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The role of heterosexual anal intercourse for HIV transmission in developing countries: are we ready to draw conclusions?
  1. Marie-Claude Boily1,
  2. Rebecca F Baggaley1,
  3. Benoit Mâsse2
  1. 1
    Department of Infectious Disease Epidemiology, Faculty of Medicine, Imperial College London, London, UK
  2. 2
    Statistical Center for HIV/AIDS Research and Prevention, Fred Hutchinson Cancer Research Center, Seattle, Washington, USA
  1. Correspondence to Dr Marie-Claude Boily, Department of Infectious Disease Epidemiology, Faculty of Medicine, Imperial College, Norfolk Place, London W2 1PG, UK; mc.boily{at}

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In this issue (see page 411), Kalichman et al1 report the results of a cross-sectional study on anal intercourse (AI) of heterosexual men and women in South Africa (SA).1 This study is a welcome addition to the literature, since there are relatively few studies quantifying rates of AI among heterosexual populations, especially in SA. Overall, 14% men and 10% women reported AI in the previous 3 months. Among those, 56% did in at least 50% of all sex acts and reported using condoms as often for AI as for vaginal intercourse (VI). Despite this, the authors concluded that the rate of AI was relatively low among heterosexuals and that, “even among those who do engage in AI, most do so at significantly lower rates than VI” (total VI = 9.90, total AI = 8.47) based on reported mean frequencies of all (protected and unprotected) VI and AI (table 3)*. However, we believe that the observed differences in unprotected VI and AI are not sufficient to assert this with confidence, especially for men (mean frequency of unprotected AI and VI acts: 3.61 and 4.56 respectively for females, 3.11 and 3.04 for males). They further argued that, although the role of AI remains unclear, the HIV epidemic in SA cannot be primarily attributed to AI and that AI “should neither be the focus of nor ignored by HIV prevention interventions in SA.” They also suggest that, relative to VI, AI is unlikely to account for a large fraction of new HIV infections in Africa, but its role should not be underestimated given its higher transmission efficiency.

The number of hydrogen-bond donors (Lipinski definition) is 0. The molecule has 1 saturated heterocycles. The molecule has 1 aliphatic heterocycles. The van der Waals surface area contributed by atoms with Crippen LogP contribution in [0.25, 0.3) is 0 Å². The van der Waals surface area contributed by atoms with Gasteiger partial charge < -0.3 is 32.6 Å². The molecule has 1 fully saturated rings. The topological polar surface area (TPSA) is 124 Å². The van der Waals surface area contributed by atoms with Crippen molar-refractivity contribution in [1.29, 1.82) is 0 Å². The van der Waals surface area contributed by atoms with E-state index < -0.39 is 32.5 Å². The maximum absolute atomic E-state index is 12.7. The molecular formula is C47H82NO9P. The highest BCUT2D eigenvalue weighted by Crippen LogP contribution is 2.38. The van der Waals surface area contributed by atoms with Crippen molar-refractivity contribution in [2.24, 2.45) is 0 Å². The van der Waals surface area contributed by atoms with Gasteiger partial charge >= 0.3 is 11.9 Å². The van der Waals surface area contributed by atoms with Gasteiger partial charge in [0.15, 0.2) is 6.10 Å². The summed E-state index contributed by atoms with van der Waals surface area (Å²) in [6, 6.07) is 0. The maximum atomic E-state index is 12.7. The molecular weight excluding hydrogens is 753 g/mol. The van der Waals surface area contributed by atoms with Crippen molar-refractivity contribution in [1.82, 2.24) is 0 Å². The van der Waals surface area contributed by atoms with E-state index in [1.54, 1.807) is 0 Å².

As stated by the authors, an important limitation of these results is that the AI rate may be underestimated, given the sensitivity of subject matter and the interviewing method used (self-administered questionnaire with minimal assistance). Studies …

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  • Funding This work was supported by the Wellcome Trust (GR082623MA to RFB); BM was supported by the National Institutes of Health (grant number 5 U01 AI068615-03).

  • Competing interests None.

  • MCB wrote the first draft and produced some of the results and figures. RFB also produced results and some figures, and revised the different drafts of the manuscript. BM significantly contributed to the first draft of the manuscript, verified results and edited subsequent drafts.

  • Provenance and peer review Commissioned; externally peer reviewed.

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